Want a surefire way to get on dessert duty for all of the winter holidays? Just tell your family you’re enrolled in pastry school!


The pressure was on this holiday season, as I was juggling learning new techniques in class with showing off my best baking skills while at home. I got to show off my pie crust capabilities, puff pastry proficiency and cheesecake finesse over Thanksgiving and Christmas, and in between learned about chiffon and angel food cakes, tortes, layered ganache cakes, petit fours and more buttercream frosting than a childhood birthday party on steroids. I’ve discovered the differences between baking cakes with full eggs versus only whites, solid fats like butter versus liquid fats like oil, baking powder versus omitting it and even how the addition of cocoa powder yields a very different product than a cake without it. We’ve whipped, folded, poured, sliced, frosted and piped more cakes than I even thought was possible, and we’re only halfway done!


Needless to say, the world of cakes is bigger than I ever imagined, but I’m very much enjoying learning about it. Here’s just a taste of the confections I’ve created thus far.


Cinnamon Chiffon Cake

Lemon sponge cake with vanilla buttercream and raspberry preserves

Chocolate ganache cake with coffee buttercream

Vanilla cake with blueberry mousse and blueberry glaze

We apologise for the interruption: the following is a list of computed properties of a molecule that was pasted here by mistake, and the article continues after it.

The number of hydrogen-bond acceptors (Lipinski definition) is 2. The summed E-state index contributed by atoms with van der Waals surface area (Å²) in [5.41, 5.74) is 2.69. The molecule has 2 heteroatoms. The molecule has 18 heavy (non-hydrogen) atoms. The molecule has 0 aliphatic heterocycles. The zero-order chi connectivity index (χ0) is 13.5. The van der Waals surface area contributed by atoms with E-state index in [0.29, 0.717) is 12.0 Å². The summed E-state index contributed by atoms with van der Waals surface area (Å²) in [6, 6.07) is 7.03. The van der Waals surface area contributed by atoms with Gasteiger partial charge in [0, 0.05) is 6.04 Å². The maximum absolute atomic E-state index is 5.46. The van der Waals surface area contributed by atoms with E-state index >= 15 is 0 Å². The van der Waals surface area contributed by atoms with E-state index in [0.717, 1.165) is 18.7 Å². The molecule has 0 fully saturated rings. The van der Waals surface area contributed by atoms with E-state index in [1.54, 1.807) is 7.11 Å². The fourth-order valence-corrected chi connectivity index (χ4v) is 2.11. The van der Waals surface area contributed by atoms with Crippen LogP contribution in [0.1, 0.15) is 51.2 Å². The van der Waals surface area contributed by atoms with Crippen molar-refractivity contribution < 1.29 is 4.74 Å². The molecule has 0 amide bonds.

Check back next week for more cake intel!

The Pastry School Diaries: Saying Goodbye to Gluten

Editorial Assistant Lauren Katz is enrolled in the part-time Pastry & Baking Arts program at New York City’s Institute of Culinary Education. Follow her each week as she shares her sweet experiences! 


As gluten intolerance and its awareness grows, I’ve become more and more grateful that my body allows me to eat whatever I want. Being so invested in food, cooking and baking, I can’t imagine the struggle that 18 million Americans go through being sensitive or intolerant to gluten. For 12 hours a week, I am completely immersed in flour, doughs, cakes and tarts—a celiac’s worst nightmare. But this week, we explored the (wider than I expected) world of gluten-free baking.
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The Pastry School Diaries: Around the World in One Class

Editorial Assistant Lauren Katz is enrolled in the part-time Pastry & Baking Arts program at New York City’s Institute of Culinary Education. Follow her each week as she shares her sweet experiences! 


My taste buds traveled to the American South and across the pond all in the same day, as we learned how to make biscuits and scones. I had no idea I would enjoy making these doughs as much as I did, but after learning how simple, versatile and surprisingly stress-relieving the technique is, I already have plans to try it at home.


Want to know the differences between scone dough and biscuit dough? For both doughs, you combine your dry ingredients in a bowl, add your cold butter and work it down with your hands into small pieces. This can take quite a while, but the motion and texture of it feels like you’re in an edible zen garden. Very relaxing after a long day! Next, add your liquid and work the dough until it is just combined.

When making scones, you use the mealy dough method, while biscuits use the flaky dough method. The mealy method means that while breaking down the butter into the dry ingredients, you need to keep working it until there is no butter apparent. In the flaky method, you only have to work the butter down until it is the size of a hazelnut.